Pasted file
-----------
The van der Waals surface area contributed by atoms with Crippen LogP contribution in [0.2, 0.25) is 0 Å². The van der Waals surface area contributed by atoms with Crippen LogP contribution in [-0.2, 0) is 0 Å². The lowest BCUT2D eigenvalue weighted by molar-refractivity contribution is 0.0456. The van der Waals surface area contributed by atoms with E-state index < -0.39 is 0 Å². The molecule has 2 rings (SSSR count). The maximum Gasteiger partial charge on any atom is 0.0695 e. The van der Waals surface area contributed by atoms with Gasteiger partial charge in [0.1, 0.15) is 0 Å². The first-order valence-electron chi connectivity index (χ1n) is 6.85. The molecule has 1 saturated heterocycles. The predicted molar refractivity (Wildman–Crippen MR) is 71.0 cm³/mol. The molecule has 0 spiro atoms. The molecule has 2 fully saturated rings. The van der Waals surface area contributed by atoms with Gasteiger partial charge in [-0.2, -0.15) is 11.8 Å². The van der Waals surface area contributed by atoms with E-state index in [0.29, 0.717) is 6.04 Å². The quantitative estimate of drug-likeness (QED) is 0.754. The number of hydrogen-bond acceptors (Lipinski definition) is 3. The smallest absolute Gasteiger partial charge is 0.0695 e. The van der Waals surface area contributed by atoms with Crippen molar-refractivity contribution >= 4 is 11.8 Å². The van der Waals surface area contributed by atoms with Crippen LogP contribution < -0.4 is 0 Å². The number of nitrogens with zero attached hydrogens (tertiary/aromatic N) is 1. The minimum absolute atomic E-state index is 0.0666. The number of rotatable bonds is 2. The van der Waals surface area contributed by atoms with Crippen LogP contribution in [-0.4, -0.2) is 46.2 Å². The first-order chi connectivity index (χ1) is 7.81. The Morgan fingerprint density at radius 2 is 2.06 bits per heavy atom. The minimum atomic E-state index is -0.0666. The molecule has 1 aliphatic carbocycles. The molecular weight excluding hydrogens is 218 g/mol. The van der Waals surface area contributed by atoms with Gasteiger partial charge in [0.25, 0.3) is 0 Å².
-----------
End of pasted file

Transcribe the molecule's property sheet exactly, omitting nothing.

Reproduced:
The van der Waals surface area contributed by atoms with Crippen LogP contribution in [0.2, 0.25) is 0 Å². The van der Waals surface area contributed by atoms with Crippen LogP contribution in [-0.2, 0) is 0 Å². The lowest BCUT2D eigenvalue weighted by molar-refractivity contribution is 0.0456. The van der Waals surface area contributed by atoms with E-state index < -0.39 is 0 Å². The molecule has 2 rings (SSSR count). The maximum Gasteiger partial charge on any atom is 0.0695 e. The van der Waals surface area contributed by atoms with Gasteiger partial charge in [0.1, 0.15) is 0 Å². The first-order valence-electron chi connectivity index (χ1n) is 6.85. The molecule has 1 saturated heterocycles. The predicted molar refractivity (Wildman–Crippen MR) is 71.0 cm³/mol. The molecule has 0 spiro atoms. The molecule has 2 fully saturated rings. The van der Waals surface area contributed by atoms with Gasteiger partial charge in [-0.2, -0.15) is 11.8 Å². The van der Waals surface area contributed by atoms with E-state index in [0.29, 0.717) is 6.04 Å². The quantitative estimate of drug-likeness (QED) is 0.754. The number of hydrogen-bond acceptors (Lipinski definition) is 3. The smallest absolute Gasteiger partial charge is 0.0695 e. The van der Waals surface area contributed by atoms with Crippen molar-refractivity contribution >= 4 is 11.8 Å². The van der Waals surface area contributed by atoms with Crippen LogP contribution < -0.4 is 0 Å². The number of nitrogens with zero attached hydrogens (tertiary/aromatic N) is 1. The minimum absolute atomic E-state index is 0.0666. The number of rotatable bonds is 2. The van der Waals surface area contributed by atoms with Crippen LogP contribution in [-0.4, -0.2) is 46.2 Å². The first-order chi connectivity index (χ1) is 7.81. The Morgan fingerprint density at radius 2 is 2.06 bits per heavy atom. The minimum atomic E-state index is -0.0666. The molecule has 1 aliphatic carbocycles. The molecular weight excluding hydrogens is 218 g/mol. The van der Waals surface area contributed by atoms with Gasteiger partial charge in [0.25, 0.3) is 0 Å².